(Reuters) – R&B singer Alicia Keys hosts a female-flavored Grammy Awards show on Sunday featuring performances by Cardi B, Lady Gaga, Miley Cyrus, Diana Ross and Dolly Parton, but which risks being overshadowed by the absence of some of music’s most influential stars.
The live ceremony in Los Angeles could see Cardi B take home her first ever Grammy and potentially become the first rapper since 2004 to win the coveted album of the year award for her “Invasion of Privacy.”
Yet Sunday’s show, billed as music’s biggest night, is going ahead without leading nominees Kendrick Lamar, Drake, and Childish Gambino, the alter ego of actor Donald Glover.
Their absence is seen as a snub by the three rappers for an awards show that has shut hip-hop artists out of its top prizes for a decade, despite rap’s dominance as the biggest music genre in the United States.
Only two albums by hip-hop artists have ever won the album of the year Grammy – Lauryn Hill’s “The Miseducation of Lauryn Hill” in 1999, and Outkast’s “Speakerboxxx/The Love Below” in 2004.
Rappers Post Malone (“Beerbongs & Bentleys”) and the absent Drake’s best-seller “Scorpion” are also vying for the top prize. Janelle Monae’s “Dirty Computer,” country singer Kacey Musgraves’ “Golden Hour,” eclectic musician Brandi Carlile’s “By The Way, I Forgive You,” newcomer H.E.R’s self-titled “H.E.R.”, and the soundtrack album to superhero movie “Black Panther,” which was produced by Lamar, round out the contenders for best album.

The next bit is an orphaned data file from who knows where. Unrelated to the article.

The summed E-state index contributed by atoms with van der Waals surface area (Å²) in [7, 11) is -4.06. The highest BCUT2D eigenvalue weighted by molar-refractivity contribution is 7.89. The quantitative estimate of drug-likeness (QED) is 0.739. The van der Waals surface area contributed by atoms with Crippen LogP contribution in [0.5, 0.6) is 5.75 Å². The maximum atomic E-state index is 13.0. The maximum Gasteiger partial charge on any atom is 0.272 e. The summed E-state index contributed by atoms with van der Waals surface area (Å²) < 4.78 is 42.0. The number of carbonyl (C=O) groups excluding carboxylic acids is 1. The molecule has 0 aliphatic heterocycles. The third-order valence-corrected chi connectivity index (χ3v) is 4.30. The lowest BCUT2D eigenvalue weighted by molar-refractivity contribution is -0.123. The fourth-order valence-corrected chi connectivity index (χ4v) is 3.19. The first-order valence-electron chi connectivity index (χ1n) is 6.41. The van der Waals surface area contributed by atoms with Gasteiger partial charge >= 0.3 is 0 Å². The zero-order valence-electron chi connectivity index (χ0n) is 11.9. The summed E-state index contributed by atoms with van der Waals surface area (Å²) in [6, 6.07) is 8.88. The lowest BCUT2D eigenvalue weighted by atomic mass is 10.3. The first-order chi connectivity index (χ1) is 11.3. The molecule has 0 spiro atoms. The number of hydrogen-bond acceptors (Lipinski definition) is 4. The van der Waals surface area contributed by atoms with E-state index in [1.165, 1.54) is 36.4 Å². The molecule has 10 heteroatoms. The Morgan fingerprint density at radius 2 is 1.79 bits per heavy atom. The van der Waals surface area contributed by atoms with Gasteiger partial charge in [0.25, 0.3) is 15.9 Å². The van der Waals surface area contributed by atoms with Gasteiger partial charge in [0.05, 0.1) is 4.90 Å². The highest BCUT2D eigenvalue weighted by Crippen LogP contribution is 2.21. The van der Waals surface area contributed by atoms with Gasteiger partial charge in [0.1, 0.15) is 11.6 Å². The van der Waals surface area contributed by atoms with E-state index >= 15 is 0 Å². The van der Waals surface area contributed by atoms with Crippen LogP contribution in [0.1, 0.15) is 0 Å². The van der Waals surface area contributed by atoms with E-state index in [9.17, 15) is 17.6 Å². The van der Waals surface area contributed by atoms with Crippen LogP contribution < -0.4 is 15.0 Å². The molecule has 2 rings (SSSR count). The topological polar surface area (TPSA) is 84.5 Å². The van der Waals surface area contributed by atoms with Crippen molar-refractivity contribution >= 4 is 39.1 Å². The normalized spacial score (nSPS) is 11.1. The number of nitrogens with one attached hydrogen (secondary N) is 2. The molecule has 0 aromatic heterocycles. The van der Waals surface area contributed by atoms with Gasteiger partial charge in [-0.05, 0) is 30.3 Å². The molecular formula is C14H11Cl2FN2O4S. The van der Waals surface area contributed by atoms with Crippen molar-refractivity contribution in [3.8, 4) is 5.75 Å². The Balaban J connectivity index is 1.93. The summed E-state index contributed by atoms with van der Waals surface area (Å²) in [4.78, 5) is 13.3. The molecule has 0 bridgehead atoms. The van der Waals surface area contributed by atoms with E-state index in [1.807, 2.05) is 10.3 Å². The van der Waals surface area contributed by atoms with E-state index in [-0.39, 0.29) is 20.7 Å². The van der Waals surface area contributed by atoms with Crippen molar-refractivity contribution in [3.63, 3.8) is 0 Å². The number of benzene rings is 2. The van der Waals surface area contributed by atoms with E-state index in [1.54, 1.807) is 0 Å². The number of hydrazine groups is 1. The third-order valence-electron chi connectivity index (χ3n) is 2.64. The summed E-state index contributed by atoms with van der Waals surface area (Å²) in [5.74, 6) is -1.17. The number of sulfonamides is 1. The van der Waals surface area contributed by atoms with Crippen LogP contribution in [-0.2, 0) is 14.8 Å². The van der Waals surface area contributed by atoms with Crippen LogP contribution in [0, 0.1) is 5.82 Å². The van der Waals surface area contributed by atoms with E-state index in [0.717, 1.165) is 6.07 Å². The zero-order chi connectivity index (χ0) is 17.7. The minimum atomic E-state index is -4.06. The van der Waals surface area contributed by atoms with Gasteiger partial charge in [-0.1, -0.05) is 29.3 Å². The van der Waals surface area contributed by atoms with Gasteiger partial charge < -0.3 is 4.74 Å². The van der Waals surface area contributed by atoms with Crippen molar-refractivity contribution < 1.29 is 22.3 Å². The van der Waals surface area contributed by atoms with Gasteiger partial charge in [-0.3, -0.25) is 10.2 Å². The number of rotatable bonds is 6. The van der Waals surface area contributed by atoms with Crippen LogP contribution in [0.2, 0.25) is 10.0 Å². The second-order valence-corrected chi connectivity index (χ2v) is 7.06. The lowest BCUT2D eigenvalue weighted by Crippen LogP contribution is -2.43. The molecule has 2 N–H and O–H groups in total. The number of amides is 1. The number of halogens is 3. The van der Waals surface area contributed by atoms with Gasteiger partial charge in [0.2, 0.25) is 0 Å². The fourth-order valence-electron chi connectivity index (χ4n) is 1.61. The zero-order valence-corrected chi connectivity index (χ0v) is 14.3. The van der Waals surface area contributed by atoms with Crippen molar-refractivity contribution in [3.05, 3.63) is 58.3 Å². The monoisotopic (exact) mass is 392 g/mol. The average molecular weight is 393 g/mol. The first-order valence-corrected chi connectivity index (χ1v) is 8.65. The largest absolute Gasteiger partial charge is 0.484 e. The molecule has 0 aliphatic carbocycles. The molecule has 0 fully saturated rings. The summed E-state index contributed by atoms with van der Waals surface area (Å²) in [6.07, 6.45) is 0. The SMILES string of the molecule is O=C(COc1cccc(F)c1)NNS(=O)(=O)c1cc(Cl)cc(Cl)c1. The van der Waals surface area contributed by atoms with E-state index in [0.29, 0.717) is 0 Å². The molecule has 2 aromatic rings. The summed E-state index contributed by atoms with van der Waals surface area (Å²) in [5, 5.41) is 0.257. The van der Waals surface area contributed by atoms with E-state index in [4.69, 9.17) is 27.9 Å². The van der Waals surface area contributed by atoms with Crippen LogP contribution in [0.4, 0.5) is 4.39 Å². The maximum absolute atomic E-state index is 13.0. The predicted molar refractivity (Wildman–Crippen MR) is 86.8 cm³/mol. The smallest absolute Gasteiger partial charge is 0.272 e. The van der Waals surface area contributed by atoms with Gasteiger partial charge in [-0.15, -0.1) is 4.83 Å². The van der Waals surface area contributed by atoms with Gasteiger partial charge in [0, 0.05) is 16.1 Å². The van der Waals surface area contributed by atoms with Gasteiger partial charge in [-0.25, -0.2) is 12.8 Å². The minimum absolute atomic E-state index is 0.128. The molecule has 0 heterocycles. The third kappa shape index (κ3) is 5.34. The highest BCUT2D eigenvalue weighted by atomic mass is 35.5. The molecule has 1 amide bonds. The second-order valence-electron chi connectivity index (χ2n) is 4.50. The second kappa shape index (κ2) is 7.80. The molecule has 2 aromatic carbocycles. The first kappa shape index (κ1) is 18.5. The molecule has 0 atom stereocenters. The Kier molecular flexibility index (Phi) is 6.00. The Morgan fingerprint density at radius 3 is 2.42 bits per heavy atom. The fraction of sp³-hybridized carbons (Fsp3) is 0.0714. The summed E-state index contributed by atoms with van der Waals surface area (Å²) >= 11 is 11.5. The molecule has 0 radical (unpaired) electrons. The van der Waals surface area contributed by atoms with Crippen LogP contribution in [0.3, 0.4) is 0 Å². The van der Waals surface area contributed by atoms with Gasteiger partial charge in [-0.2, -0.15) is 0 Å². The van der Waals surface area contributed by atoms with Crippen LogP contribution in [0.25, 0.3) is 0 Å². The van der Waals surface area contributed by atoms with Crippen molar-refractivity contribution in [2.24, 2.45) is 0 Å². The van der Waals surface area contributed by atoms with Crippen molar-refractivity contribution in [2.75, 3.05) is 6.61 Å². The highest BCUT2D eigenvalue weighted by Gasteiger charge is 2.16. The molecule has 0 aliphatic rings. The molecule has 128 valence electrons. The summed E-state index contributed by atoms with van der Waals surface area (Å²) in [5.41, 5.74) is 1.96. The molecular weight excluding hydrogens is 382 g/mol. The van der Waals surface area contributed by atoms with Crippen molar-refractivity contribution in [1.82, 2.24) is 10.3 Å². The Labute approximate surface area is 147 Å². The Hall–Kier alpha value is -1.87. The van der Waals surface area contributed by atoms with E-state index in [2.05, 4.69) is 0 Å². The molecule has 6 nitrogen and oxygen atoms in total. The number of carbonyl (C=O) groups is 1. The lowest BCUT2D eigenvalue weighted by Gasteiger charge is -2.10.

Grammy organizers this year expanded the top four categories – album, record, song of the year, and best new artist – to eight nominees from five in a bid to diversify the contest.
But the larger field makes predicting a winner harder than usual.
“I don’t think you can say anyone is a front-runner,” said Melinda Newman, West Coast editor of Billboard magazine.
“You can’t assume someone will win just because their song or their album was incredibly popular. Grammy voters are less concerned with commercial success and more concerned with the work as a whole,” she said.
Lamar, Drake and Gambino aren’t the only nominees who will be missing on Sunday night. Ariana Grande, with two nominations in the pop field, pulled out of the show late last week after a dispute with producers over which songs she would perform.
“This is live television and things happen up until the minute the shows starts,” said Neil Portnow, president of the Recording Academy, which puts on the Grammy Awards.
Taylor Swift, who has just one nod for her best-selling 2017 album “Reputation”, is filming in London. Actor Bradley Cooper is also in London to attend the BAFTA film awards, while his “A Star is Born” lead actress Lady Gaga takes the Grammy stage to perform record and song of the year nominee “Shallow.”
Rapper 21 Savage, who is featured on Post Malone’s record of the year contender “Rockstar,” will also be absent after he was arrested in Atlanta last week on immigration violation charges.
Sunday’s show will include tributes to Diana Ross, to mark her 75th birthday in March, and to Aretha Franklin, who died last August.
The Grammy Awards will be broadcast live on CBS television starting at 8 pm ET. (Reporting by Jill Serjeant; Editing by Daniel Wallis)